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Will Programmatic Trading also lead in the Hispanic digital media market?


Programmatic digital media buying, or computerized trading of digital advertising, is advancing at a very rapid pace in the U.S. digital media market. Is it gaining as much traction in the U.S. Hispanic market? Will Wall Street like trading desks be as frequent in Hispanic ad agencies as in general market agencies? Portada interviewed major players in the digital media market to find out.

A recent MAGNA GLOBAL study forecasts that 43% of total online display advertising will be traded through programmatic mechanisms (or exchanges) in the US by 2017. MAGNA GLOBAL forecasts that programmatic will grow by more than 40% this year, rising to 23.2% of all online display advertising sold in 2013. By 2017, Magna predicts programmatic trading will rise to $7.533 billion, representing 43% of all online display advertising.

Programmatic, similar to computerized securities trading on Wall Street, can make digital media purchases more efficient as an algorithm looks for available inventory against a set of specific parameters set by the advertiser. The algorithm matches inventory demand and supply on a global scale. Are these sophisticated digital media trading mechanisms gaining traction in the U.S. Hispanic market?

Christopher Stanley, CEO, Alcance Media
Christopher Stanley, CEO, Alcance Media

“We have come across a limited number of agencies that have been asking about it, but as of yet have not seen a major slant towards programmatic buying when the focus is on Hispanic or Latin American based targeting,” says Christopher Stanley, CEO and Founder of Online Advertising Network Alcance Media.
Stanley adds that it is also a question of resources: ” For many Hispanic buyers, a key focus is on proving the success and showing where that success has come from versus just the statistics. For many companies, they are only starting to reach out to the Hispanic market and are trying to prove the case for more resources through that success.”

” It really depends on the agency,” says Justin Kuykendall, CEO and Founder of Pulpo Media, a Hispanic media and technology company that offers advertisers online media as well as a proprietary technology platform.

Justin Kuykendall, CEO Pulpomedia
Justin Kuykendall, CEO Pulpomedia

“We are working with some very sophisticated agencies that are very receptive and forward thinking in terms of data management, advanced targeting and segmentation. On the other hand, there are also agencies that are very resistant in the US that find it hard to go beyond their upfront plan with Univision–for example–that may only reach a fraction of Hispanics online. We are also seeing general market agencies that are working with us to target bilingual and even English dominant Hispanics in a much more engaging way than we used to see with people just translating banners to Spanish or just tracking CTR.”‘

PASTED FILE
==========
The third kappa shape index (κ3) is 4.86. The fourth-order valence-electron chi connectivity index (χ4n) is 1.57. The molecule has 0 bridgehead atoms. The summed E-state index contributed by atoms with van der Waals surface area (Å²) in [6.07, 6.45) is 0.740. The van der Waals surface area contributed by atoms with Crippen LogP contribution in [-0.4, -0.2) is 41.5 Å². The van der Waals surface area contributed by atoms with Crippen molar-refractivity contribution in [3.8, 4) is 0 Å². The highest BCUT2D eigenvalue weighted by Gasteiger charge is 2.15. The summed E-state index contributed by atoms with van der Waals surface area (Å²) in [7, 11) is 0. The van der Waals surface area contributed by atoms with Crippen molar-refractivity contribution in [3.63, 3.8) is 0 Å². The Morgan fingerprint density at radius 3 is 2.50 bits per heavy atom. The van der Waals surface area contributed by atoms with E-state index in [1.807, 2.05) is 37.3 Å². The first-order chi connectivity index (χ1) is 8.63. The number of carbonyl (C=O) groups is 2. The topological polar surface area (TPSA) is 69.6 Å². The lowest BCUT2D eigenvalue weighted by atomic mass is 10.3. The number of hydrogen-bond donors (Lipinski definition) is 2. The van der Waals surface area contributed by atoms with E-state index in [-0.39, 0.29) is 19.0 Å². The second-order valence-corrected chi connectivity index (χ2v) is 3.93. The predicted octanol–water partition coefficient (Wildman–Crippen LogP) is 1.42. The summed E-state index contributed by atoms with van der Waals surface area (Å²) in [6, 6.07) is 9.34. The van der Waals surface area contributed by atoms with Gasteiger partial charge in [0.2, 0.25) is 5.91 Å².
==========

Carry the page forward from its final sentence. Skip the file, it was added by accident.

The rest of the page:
Real Time Bidding

Programatic buying mechanisms are supplemented with Real Time Bidding (RTB) which adds an auction marketplace to programmatic buying. Instead of reserving prepaid advertising space, advertisers bid on each ad impression as it is served. The impression goes to the highest bidder and their ad is served on the page. According to Larry Harris Chief Marketing Officer at PubMatic, a digital media platform company for publishers, RTB ecpms (prices per thousand impressions) tend to be 5 times higher, on average, than ecpms offered by online ad networks. Harris notes that RTB amounts to 31% of all paid impressions and 48% of all revenues at publishers associated with PubMatic. PubMatic works with both traditional media companies as well as with so-called non-traditional ones, including companies like Toys “R” us and Target. PubMatic helps these companies to monetize their websites through RTB in a brand protected manner.

Slower growth in Mobile and Online Video

Larry Harris,, CMO, PubMatic
Larry Harris,, CMO, PubMatic

An additional obstacle to the growth of programmatic trading and RTB in the Hispanic market is that these trading technologies are not yet important when it comes to trading mobile advertising inventory. Hispanics index very high in mobile phone usage. The main reason for the low utilization of programmatic in mobile is that mobile audiences need to be better understood: while web browsers enable third-party cookies to provide data in the PC display advertising marketplace, mobile browsers, including Apple’s Safari browser, do often not accept third-party cookies. This has proven to be a major impediment to the programmatic trading of mobile ad inventory. As a result, other targeting data besides behavior is often used in mobile, such as location. According to PubMatic’s Harris programmatic trading and RTB are still nascent in the mobile space. “There is a need for a more robust offering as well as a question of getting enough inventory as well as the ability to standardize and automate it.”


The impact of programmatic trading and other digital advertising technologies on the Latin American and U.S. Hispanic market will be explored in-depth at Portada’s Latin American Advertising and Media Summit on June 4-5 in Miami.







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